We all watched in horror last year as the real estate market popped like an over ripe tomato, shaking the entire economy with the violence of its implosion.
As people lost homes and jobs, tax revenue at all levels of the government shrunk precipitously. Deficits — already out of control after eight years of an administration bent on passing a crippling financial burden on to our generation — exploded.
In many states, shrinking property tax and income tax revenues led to the threat of massive layoffs where our society could least afford them: in the public school system.
The stimulus package passed by the Obama administration staved off this threat — for a little while. As the stimulus money, always intended as a band-aid rather than real reform, dries up, the specter of teacher layoffs has again reared its ugly head.
The public school system was in trouble long before the current crisis. As salaries remained stagnant over the last few decades, many of the best and brightest teachers fled the schools in favor of higher-paying, higher-status jobs. Today, many teachers come from the bottom of their class into a field with long hours, meager salaries and demanding students.
Despite their best intentions, American public schools have fallen far behind both their private and foreign competition.
Public school students are about to fall even further behind. Without stimulus funds or a substantial property tax base, most schools are facing significant budget deficits. Many of them will take the same, horrifying measure of cutting budgets for after school activities, laying off support staff and firing the teachers who have not been rendered immune to reform by tenure.
The activities and electives that keep students most engaged in their education will disappear.
Class sizes will expand; test scores will contract. Children will be left behind, unable to gain entry into selective colleges or compete in the global marketplace.
Education is the cornerstone of a liberal democracy, the silver bullet for the problems of society.
It reduces crime rate, unwanted pregnancies, unemployment and the rapidly expanding inequality between the haves and the have-nots. Good public schools help to level the playing field and promote socioeconomic diversity in college and the workplace.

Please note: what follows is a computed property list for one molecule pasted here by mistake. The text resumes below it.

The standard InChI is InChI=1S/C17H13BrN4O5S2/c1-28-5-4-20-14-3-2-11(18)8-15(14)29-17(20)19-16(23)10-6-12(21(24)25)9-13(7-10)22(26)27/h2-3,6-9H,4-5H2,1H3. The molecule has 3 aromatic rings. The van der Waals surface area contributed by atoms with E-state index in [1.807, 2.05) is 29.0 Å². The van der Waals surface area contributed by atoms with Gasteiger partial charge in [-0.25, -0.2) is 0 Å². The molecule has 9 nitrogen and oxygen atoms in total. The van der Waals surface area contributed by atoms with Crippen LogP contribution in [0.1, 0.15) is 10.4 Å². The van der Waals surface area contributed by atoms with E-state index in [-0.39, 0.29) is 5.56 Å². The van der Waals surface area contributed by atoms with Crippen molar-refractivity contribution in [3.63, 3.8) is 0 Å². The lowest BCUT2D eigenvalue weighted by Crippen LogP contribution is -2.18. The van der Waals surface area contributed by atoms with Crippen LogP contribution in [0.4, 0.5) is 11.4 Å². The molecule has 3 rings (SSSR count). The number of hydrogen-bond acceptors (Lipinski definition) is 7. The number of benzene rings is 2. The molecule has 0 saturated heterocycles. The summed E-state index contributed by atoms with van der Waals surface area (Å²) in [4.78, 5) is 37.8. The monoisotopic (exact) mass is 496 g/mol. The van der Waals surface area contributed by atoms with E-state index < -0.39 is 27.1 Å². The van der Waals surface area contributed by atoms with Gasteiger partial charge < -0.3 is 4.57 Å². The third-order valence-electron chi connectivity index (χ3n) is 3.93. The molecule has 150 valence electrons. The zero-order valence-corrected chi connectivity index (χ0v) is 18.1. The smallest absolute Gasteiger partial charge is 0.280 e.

Without a great system for educating those who can’t afford the cost of tuition or the time to travel to private schools, we risk severe damage to the middle class and to the American dream.
If students in public schools can’t keep pace with their competition from kindergarten all the way through high school, no amount of work in college will allow them to overcome the deficit.
Comprehensive education reform has fallen out of the public consciousness: President Bush tried and failed, and the fallout makes another attempt unlikely.
Plus, with the state of the economy and a pressing need for financial, immigration, and energy reform, President Obama and the Democratic Congress have more than enough on their plate. Education should take first priority. Pumping money into the public school system — increasing teacher salaries to attract the best and brightest back into the system, retaining the activities that hold student’s interests and shrinking class sizes so that students receive more personal attention — is the most important step in putting the economy back on track.
America’s economy has always been driven by innovation and entrepreneurship. And those qualities can’t always come from the upper class.
That didn’t work for Rome, or the British Empire, and it won’t work for the United States.
The American dream requires that all hard-working citizens have the opportunity to join the world economy, regardless of their financial background.
Education is the ultimate economic stimulus. Without major public education reform — on the federal, state or local level — any other measure we take to shore up our economy is merely a band-aid.